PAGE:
What are the Red Sox getting in Enrique Hernandez? 'Kiké is an athletic version of Brock Holt'


For some, Joe Kelly's words on 'The Baseball Show To Be Named Later' Saturday with Rob Bradford and Steve Perrault might have been uncomfortable.

Comparing anybody to the ultra-popular Brock Holt in these parts can be a dicey proposition.

But, on the other hand, when the former Red Sox and current Dodger brought up Brock Holt's name when trying to describe what Boston is getting in Kikè Hernandez, it should have offered the kind of optimism Sox fans are starved for these days.

"He is a step in the right direction in that regard," said Kelly when talking about adding personality to the Red Sox' clubhouse. "And, I bet he’s not listening but I’m going to say this … Brock Holt is not going to like this but I’m going to put this out there: Kiké is an athletic version of Brock Holt.

"I love Brock. Brock is my brother. Brock knows he’s not the greatest athlete in the world. I didn’t say he’s a better baseball player. I just said he’s Brock Holt but a better all-around athlete. He can run better. He can jump higher."

Kelly certainly speaks with admiration when surfacing the name of Holt, who stayed in the reliever's Arizona home during last spring training. Like Hernandez, Holt's value is partly due to the kind of enthusiastic presence good teams usually possess.

"I can only imagine," said Kelly when the topic of how different the Red Sox' clubhouse became without guys like Holt. "The good thing is that when people are moping around Kikè is always the guy who is like, ‘Hey, pick head out of your ass.’ Or, ‘Pick it up!’ He will bring energy. That’s huge."

So why don't teams prioritize these sort of personalities when building rosters? "I don’t know why they don’t," Kelly said. "Honestly, the team that are smart know that’s a thing. The teams that win. Usually former baseball players who are managers who played the game they know it so when they become managers they always have a guy like that on their team. Dave Roberts. Alex Cora is back in Boston and Cora loves Kikè. It’s always good.

"You need the vocal guy and you need the guy who brings the energy because not every time … If a manager is doing that you’re like, ‘Alright, save it.’ You don’t really take it to heart like you would as a position player or a pitcher, which Kikè is kind of like that."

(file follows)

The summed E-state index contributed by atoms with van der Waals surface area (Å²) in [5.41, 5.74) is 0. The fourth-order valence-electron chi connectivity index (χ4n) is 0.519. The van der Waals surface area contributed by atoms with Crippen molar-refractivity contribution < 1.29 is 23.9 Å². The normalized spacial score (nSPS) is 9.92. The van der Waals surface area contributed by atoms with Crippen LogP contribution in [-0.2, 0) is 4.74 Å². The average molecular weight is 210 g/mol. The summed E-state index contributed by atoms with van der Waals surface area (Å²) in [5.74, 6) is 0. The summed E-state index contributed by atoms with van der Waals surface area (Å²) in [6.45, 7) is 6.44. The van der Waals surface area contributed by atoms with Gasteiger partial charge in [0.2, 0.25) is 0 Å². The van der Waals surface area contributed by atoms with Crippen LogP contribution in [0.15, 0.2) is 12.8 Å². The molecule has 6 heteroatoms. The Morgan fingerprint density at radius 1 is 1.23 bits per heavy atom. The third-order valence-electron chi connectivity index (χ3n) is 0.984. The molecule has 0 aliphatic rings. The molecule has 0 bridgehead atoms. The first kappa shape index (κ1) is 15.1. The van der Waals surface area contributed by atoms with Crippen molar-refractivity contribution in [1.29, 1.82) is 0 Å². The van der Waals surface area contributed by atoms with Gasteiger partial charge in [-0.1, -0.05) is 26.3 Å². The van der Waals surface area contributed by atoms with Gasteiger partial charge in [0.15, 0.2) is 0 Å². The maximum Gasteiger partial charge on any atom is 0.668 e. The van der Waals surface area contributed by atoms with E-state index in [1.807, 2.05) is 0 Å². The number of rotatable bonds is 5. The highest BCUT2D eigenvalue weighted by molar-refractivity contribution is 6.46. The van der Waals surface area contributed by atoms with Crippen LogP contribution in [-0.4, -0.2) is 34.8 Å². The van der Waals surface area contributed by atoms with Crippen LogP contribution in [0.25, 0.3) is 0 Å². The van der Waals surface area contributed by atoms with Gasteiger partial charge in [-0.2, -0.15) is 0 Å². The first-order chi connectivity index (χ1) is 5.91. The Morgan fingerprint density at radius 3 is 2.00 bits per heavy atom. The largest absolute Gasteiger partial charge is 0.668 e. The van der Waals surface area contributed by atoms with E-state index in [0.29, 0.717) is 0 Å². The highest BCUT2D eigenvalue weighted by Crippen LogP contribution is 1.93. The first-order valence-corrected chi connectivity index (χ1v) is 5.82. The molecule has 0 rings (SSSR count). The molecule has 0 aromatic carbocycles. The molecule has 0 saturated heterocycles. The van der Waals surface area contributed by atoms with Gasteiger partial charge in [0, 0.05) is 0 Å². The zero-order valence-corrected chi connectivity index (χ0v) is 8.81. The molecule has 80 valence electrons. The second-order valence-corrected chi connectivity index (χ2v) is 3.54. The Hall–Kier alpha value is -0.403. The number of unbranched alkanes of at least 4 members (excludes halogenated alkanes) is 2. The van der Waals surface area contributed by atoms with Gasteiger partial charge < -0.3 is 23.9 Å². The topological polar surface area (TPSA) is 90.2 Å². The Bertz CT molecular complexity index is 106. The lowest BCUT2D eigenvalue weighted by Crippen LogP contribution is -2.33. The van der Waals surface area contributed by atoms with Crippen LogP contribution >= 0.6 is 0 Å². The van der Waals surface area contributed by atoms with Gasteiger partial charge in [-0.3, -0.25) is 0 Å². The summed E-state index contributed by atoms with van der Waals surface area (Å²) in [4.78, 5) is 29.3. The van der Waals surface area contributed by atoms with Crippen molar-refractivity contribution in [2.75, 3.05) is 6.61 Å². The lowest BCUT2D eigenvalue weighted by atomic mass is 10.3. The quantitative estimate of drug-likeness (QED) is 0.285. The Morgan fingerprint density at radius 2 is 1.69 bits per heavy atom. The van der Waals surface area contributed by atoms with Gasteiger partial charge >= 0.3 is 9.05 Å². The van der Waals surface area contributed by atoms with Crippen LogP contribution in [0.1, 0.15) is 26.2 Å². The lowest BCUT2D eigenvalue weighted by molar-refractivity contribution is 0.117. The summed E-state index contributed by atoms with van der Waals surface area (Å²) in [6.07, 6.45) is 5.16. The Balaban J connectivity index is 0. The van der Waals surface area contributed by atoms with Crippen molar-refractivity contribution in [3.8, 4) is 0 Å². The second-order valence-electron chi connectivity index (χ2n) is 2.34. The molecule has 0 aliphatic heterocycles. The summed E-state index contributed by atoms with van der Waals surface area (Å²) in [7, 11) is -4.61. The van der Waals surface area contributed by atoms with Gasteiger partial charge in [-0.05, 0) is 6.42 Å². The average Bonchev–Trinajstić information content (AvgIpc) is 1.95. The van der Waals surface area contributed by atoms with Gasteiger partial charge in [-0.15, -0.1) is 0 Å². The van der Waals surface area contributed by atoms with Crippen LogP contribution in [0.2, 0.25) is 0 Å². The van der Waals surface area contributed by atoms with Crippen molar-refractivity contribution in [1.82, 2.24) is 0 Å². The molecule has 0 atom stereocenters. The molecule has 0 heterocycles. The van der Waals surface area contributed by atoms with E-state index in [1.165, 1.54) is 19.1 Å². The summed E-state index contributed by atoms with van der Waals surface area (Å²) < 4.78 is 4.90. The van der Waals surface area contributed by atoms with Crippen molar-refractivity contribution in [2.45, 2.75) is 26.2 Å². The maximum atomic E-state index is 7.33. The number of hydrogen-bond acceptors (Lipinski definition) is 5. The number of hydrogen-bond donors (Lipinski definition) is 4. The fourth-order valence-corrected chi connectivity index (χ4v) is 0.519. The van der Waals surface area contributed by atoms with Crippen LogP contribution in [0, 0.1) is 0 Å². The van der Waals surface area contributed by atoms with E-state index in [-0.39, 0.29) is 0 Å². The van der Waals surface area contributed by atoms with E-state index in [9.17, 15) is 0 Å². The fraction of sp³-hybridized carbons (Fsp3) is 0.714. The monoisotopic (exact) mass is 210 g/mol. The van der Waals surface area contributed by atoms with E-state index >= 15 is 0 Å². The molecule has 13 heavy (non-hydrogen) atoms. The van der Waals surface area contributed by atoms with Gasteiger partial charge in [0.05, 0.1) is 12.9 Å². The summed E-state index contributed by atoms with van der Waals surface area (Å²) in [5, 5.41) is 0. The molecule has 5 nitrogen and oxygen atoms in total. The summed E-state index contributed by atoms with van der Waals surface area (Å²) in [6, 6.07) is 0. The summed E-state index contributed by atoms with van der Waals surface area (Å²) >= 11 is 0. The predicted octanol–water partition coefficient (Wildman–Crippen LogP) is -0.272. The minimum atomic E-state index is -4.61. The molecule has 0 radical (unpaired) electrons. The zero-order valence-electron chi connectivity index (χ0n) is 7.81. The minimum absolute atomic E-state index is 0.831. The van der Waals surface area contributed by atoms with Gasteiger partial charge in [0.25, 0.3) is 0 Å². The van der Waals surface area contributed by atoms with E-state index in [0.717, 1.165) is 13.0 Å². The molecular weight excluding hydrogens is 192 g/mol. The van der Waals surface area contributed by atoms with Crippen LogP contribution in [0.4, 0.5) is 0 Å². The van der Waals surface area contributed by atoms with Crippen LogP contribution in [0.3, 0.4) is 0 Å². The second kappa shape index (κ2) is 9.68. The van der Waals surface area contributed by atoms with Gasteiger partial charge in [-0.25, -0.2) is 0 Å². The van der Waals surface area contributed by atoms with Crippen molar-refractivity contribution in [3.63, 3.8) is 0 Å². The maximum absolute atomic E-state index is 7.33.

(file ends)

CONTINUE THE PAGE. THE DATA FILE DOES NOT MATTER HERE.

When it comes to Hernandez the player, Kelly also passed on that the Red Sox are getting someone who has the ability to fill the second base position on a full-time basis.

While Hernandez -- whose contract with the Red Sox is for two years at $14 million -- has moved around the diamond quite a bit, he has appeared in at least 80 percent of the Dodgers games over the last four years.

"Kiké likes to have a good attitude if he’s playing or not playing," Kelly said. "He’s one of the guys during the playoff run I had a lot of pregame speeches and Kikè was the first guy to come up to me and say, ‘The boys need it. Let’s go!’ He would drag me out of the clubhouse and try to get the boys all riled up. Kiké would be yelling at the boys me. Kikè is one of those hype men. What you’re getting out of Kiké is he takes it to heart when he doesn’t play. He thinks he is an everyday guy and I think he’s an everyday guy, but obviously we were on a team that won the World Series and we were loaded. He plays plus defense at every position and you can look up the metrics and I bet it would say the same thing. It’s pretty crazy for how many positions he plays. It’s very exciting. And he has some pop. He will hit a big homer in a big situation. Playoff Kiké is fun. He’s always going deep in moments you really need it."

The pitcher added, "If he’s not an everyday second baseman he’s an every day player. You can move him to left. Or you move him to center. You move him to move him to short. You move him to first. You can put him anywhere."